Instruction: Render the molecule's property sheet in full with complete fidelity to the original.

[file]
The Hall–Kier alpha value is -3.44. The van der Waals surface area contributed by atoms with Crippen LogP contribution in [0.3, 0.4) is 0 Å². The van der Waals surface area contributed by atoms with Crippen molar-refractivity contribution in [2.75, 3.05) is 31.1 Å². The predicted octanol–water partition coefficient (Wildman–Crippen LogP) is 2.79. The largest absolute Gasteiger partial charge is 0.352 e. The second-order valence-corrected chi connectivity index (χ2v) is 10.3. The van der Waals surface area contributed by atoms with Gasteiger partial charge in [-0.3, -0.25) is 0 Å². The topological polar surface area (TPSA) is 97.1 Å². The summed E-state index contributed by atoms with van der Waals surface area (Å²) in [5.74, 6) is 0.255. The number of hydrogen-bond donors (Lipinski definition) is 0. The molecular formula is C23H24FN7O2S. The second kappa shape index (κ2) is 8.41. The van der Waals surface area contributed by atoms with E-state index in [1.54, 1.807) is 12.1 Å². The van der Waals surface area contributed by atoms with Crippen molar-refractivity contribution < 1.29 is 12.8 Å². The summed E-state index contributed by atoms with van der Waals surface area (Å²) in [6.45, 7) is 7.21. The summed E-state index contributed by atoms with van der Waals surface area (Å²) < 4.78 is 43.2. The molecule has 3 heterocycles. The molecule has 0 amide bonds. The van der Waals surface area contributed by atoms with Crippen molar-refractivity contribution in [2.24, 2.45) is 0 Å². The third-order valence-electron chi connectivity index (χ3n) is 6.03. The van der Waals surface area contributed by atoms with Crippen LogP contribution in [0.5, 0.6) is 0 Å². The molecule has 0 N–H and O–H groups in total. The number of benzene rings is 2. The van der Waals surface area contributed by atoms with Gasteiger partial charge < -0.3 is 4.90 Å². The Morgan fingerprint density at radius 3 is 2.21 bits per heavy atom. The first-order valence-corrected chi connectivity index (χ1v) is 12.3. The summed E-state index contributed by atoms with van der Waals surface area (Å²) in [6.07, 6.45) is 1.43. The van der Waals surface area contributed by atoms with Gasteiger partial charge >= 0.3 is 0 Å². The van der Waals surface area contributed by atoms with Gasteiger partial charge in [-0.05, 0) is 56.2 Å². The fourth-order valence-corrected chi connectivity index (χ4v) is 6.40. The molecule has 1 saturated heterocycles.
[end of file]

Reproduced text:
The Hall–Kier alpha value is -3.44. The van der Waals surface area contributed by atoms with Crippen LogP contribution in [0.3, 0.4) is 0 Å². The van der Waals surface area contributed by atoms with Crippen molar-refractivity contribution in [2.75, 3.05) is 31.1 Å². The predicted octanol–water partition coefficient (Wildman–Crippen LogP) is 2.79. The largest absolute Gasteiger partial charge is 0.352 e. The second-order valence-corrected chi connectivity index (χ2v) is 10.3. The van der Waals surface area contributed by atoms with Gasteiger partial charge in [-0.3, -0.25) is 0 Å². The topological polar surface area (TPSA) is 97.1 Å². The summed E-state index contributed by atoms with van der Waals surface area (Å²) in [5.74, 6) is 0.255. The number of hydrogen-bond donors (Lipinski definition) is 0. The molecular formula is C23H24FN7O2S. The second kappa shape index (κ2) is 8.41. The van der Waals surface area contributed by atoms with E-state index in [1.54, 1.807) is 12.1 Å². The van der Waals surface area contributed by atoms with Crippen molar-refractivity contribution < 1.29 is 12.8 Å². The summed E-state index contributed by atoms with van der Waals surface area (Å²) in [6.45, 7) is 7.21. The summed E-state index contributed by atoms with van der Waals surface area (Å²) < 4.78 is 43.2. The molecule has 3 heterocycles. The molecule has 0 amide bonds. The van der Waals surface area contributed by atoms with Crippen molar-refractivity contribution in [2.24, 2.45) is 0 Å². The third-order valence-electron chi connectivity index (χ3n) is 6.03. The van der Waals surface area contributed by atoms with Crippen LogP contribution in [0.5, 0.6) is 0 Å². The molecule has 0 N–H and O–H groups in total. The number of benzene rings is 2. The van der Waals surface area contributed by atoms with Gasteiger partial charge < -0.3 is 4.90 Å². The Morgan fingerprint density at radius 3 is 2.21 bits per heavy atom. The first-order valence-corrected chi connectivity index (χ1v) is 12.3. The summed E-state index contributed by atoms with van der Waals surface area (Å²) in [6.07, 6.45) is 1.43. The van der Waals surface area contributed by atoms with Gasteiger partial charge >= 0.3 is 0 Å². The van der Waals surface area contributed by atoms with Gasteiger partial charge in [-0.05, 0) is 56.2 Å². The fourth-order valence-corrected chi connectivity index (χ4v) is 6.40. The molecule has 1 saturated heterocycles.